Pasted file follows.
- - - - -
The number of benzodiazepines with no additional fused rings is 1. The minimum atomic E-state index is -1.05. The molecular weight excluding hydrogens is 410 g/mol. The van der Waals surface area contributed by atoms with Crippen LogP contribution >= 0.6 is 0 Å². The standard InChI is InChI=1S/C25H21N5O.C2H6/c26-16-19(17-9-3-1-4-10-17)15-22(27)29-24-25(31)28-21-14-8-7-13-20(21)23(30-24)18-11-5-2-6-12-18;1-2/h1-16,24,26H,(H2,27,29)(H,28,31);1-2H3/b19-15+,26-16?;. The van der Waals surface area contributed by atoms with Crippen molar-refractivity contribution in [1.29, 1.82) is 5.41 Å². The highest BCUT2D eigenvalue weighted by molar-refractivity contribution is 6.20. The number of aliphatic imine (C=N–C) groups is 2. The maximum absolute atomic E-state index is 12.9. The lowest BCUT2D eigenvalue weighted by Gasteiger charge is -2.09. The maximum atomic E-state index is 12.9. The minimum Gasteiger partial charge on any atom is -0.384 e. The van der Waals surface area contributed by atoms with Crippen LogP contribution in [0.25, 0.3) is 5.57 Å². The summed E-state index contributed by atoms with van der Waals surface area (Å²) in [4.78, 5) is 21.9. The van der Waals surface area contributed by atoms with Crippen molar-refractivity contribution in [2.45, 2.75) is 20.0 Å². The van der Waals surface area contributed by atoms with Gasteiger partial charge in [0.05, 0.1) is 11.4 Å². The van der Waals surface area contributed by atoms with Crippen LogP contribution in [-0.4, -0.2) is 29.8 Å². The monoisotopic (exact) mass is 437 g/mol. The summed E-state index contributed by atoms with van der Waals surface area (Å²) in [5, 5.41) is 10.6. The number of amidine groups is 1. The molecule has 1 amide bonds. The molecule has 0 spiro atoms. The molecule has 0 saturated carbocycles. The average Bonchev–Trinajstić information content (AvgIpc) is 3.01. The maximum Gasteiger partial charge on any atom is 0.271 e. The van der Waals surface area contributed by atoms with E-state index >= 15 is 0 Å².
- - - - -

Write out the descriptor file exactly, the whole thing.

The number of benzodiazepines with no additional fused rings is 1. The minimum atomic E-state index is -1.05. The molecular weight excluding hydrogens is 410 g/mol. The van der Waals surface area contributed by atoms with Crippen LogP contribution >= 0.6 is 0 Å². The standard InChI is InChI=1S/C25H21N5O.C2H6/c26-16-19(17-9-3-1-4-10-17)15-22(27)29-24-25(31)28-21-14-8-7-13-20(21)23(30-24)18-11-5-2-6-12-18;1-2/h1-16,24,26H,(H2,27,29)(H,28,31);1-2H3/b19-15+,26-16?;. The van der Waals surface area contributed by atoms with Crippen molar-refractivity contribution in [1.29, 1.82) is 5.41 Å². The highest BCUT2D eigenvalue weighted by molar-refractivity contribution is 6.20. The number of aliphatic imine (C=N–C) groups is 2. The maximum absolute atomic E-state index is 12.9. The lowest BCUT2D eigenvalue weighted by Gasteiger charge is -2.09. The maximum atomic E-state index is 12.9. The minimum Gasteiger partial charge on any atom is -0.384 e. The van der Waals surface area contributed by atoms with Crippen LogP contribution in [0.25, 0.3) is 5.57 Å². The summed E-state index contributed by atoms with van der Waals surface area (Å²) in [4.78, 5) is 21.9. The van der Waals surface area contributed by atoms with Crippen molar-refractivity contribution in [2.45, 2.75) is 20.0 Å². The van der Waals surface area contributed by atoms with Gasteiger partial charge in [0.05, 0.1) is 11.4 Å². The van der Waals surface area contributed by atoms with Crippen LogP contribution in [-0.4, -0.2) is 29.8 Å². The monoisotopic (exact) mass is 437 g/mol. The summed E-state index contributed by atoms with van der Waals surface area (Å²) in [5, 5.41) is 10.6. The number of amidine groups is 1. The molecule has 1 amide bonds. The molecule has 0 spiro atoms. The molecule has 0 saturated carbocycles. The average Bonchev–Trinajstić information content (AvgIpc) is 3.01. The maximum Gasteiger partial charge on any atom is 0.271 e. The van der Waals surface area contributed by atoms with E-state index >= 15 is 0 Å².